The Night People

Voice From Within A Cocoon

by Jean Shepherd

The Village Voice - November 14, 1956*

{The following curious document was found in a Piel's bottle washed up on Staten Island. It was unsigned and apparently written in great haste.---J.S.}

I  HAVE a rather difficult confession to make. This has been bothering me for some time now, and I might as well spill it before it backs up and really clogs my pipes worse than ever. It has to do with how I am and how I came to be this way. The comforting part of this simple exposition of frailties is that I do not stand alone.

Briefly it comes down to this: I have begun to realize that my philosophy of living is based largely upon a firm bedrock foundation of comic-strip ideologies. This includes many subtleties of Right and Wrong or Good and Evil as evidenced in politics or just daily living. I find that many of my pronouncements upon issues of our times have tinges of dialogue left over from Little Orphan Annie or Little Annie Rooney or The Little King or maybe Pogo. And, as I say, I'm not alone, Millions of Americans of my age bracket, the 30's, are obviously living in the same pulp-paper dream world where Right always triumphs over Evil and Daddy Warbucks shows up invariably at the right perilous moment, just in time to have Punjab behead the Evil Ones. Punjab always does so without consulting such old-fashioned Democratic relics as juries or judges or lawbooks, and seems to function independently of even laws of gravity.

The Way to Do Things

Occasionally I find myself believing that this is the way to do things--you know, really get things done. Then when I come to my senses I feel the gnawing bite of worry. Another thing that bothers me is that Punjab has the habit of appearing magically and disposing of the Evil Ones the same way. There are never embarrassing questions afterward, and no one seems to come around to inquire as to whether Punjab had an official or moral right to act as he did in this beheading business, even if the Evil Ones were sworn Little Orphan Annie enemies, and smugglers to boot.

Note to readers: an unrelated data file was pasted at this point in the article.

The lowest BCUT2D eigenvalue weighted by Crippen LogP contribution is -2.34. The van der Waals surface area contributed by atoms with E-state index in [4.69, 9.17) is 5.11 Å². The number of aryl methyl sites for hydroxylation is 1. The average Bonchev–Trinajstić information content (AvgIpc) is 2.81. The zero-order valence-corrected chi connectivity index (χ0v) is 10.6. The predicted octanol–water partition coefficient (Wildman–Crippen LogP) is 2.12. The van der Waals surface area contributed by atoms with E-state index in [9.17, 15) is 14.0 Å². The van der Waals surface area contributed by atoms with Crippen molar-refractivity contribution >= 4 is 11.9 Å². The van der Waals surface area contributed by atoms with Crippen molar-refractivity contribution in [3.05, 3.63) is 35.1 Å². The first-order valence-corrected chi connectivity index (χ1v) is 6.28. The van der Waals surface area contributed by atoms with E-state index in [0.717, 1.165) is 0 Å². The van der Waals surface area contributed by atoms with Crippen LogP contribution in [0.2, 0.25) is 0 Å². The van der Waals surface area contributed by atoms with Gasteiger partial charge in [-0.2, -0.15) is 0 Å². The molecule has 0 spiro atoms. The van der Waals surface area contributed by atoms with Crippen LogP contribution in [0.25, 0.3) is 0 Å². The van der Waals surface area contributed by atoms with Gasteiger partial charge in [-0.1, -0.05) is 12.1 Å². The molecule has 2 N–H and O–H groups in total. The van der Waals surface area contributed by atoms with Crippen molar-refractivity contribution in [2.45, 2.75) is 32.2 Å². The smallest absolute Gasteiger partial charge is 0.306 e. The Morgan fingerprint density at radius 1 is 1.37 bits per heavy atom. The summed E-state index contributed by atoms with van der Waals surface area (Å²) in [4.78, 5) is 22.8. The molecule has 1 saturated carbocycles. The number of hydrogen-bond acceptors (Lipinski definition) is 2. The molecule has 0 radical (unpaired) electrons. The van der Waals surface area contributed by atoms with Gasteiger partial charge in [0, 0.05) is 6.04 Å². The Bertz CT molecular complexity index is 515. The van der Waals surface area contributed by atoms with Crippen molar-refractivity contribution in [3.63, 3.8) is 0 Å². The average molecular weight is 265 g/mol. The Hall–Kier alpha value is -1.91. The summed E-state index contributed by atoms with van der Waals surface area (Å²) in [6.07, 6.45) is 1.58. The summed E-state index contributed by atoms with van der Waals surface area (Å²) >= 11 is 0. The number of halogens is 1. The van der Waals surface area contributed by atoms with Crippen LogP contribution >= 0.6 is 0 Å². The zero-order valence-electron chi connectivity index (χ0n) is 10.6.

I have no idea what would happen to Annie if Daddy failed to show, or if Punjab's magic words blew a fuse, but I don't like to think about such things. In fact, I won't. I'll trust to Daddy to do the right thing when things are rough, and I won't ask questions. Good old Daddy! You can understand why I worry about myself occasionally.

It's easy to see how I got this way. From the first time I could lift a Sunday Color Supplement to this very day, I have been immersed in the comic-strip world, with all it's peculiar philosophies and morals, far more than I have the editorial pages. And I stand not alone. Any managing ed. can tell you how the editorial page compares with the comic strips in this business of readership. I repeat, I'm not alone. More people are going along with Punjab, Daddy, and the Magic Wand than ever before in the history of man. When they are asked what would happen to mankind if Daddy didn't come through or if Punjab were to get himself beheaded by the Evil Ones, they either deny that this could possibly happen or they merely denounce you as a Prophet of Doom. An interesting view.

Will See the Error

Well, I'm sure the Evil Ones will see the error of their ways and finally admit that Annie is always right and will fall into line with us behind Daddy. But I can't help having an occasional sneaking thought that they might not. so much of the thinking of many of us is a cloudy hazy mixture of Cecil B. De Mille, L'il Abner, The Bobbsey Twins, the Boy Scout Oath, General Motors ads, Superman, Walt Disney, Dick Tracy, and all the calendar slogans ever penned by Ben Franklin, that it is no wonder our average brain has gone on a permanent three-day weekend in the country and has left the shop in care of a stack of Mottos for Every Occasion.

I must admit that I am no exception and that is why I can recognize Good and Evil so well and so quickly. I've read my Dick Tracy long and hard and know that Evil looks evil. He wears a funny hat or has a face that resembles a 45-r.p.m. record player and has a name to go along with it, perhaps Grooves, and I know he will get his in the end. This is infinitely comforting. First of all, it is great to know Evil when it shows up, since this has been a point that foolish non-comic-strip philosophers have been fighting over for centuries, and secondly, it makes things easier to know that Evil is bound to get a shot in the head by Dick before he gets too out of hand. Not only that, I have also found that Dick and myself are always on the side of good. This is nice to know, since it prevents confusion. I guess, really, I'm silly to have any of those little worries I mentioned a while back, now that I think about things. Forget it. Who wants to go down with me to that joint on the corner for a coconut-taffy apple? They're great!!

*This article was also reprinted in "The Village Voice Reader," edited by Daniel Wolf and Edwin Fancher, published by Doubleday, © 1962, The Village Voice, Inc.

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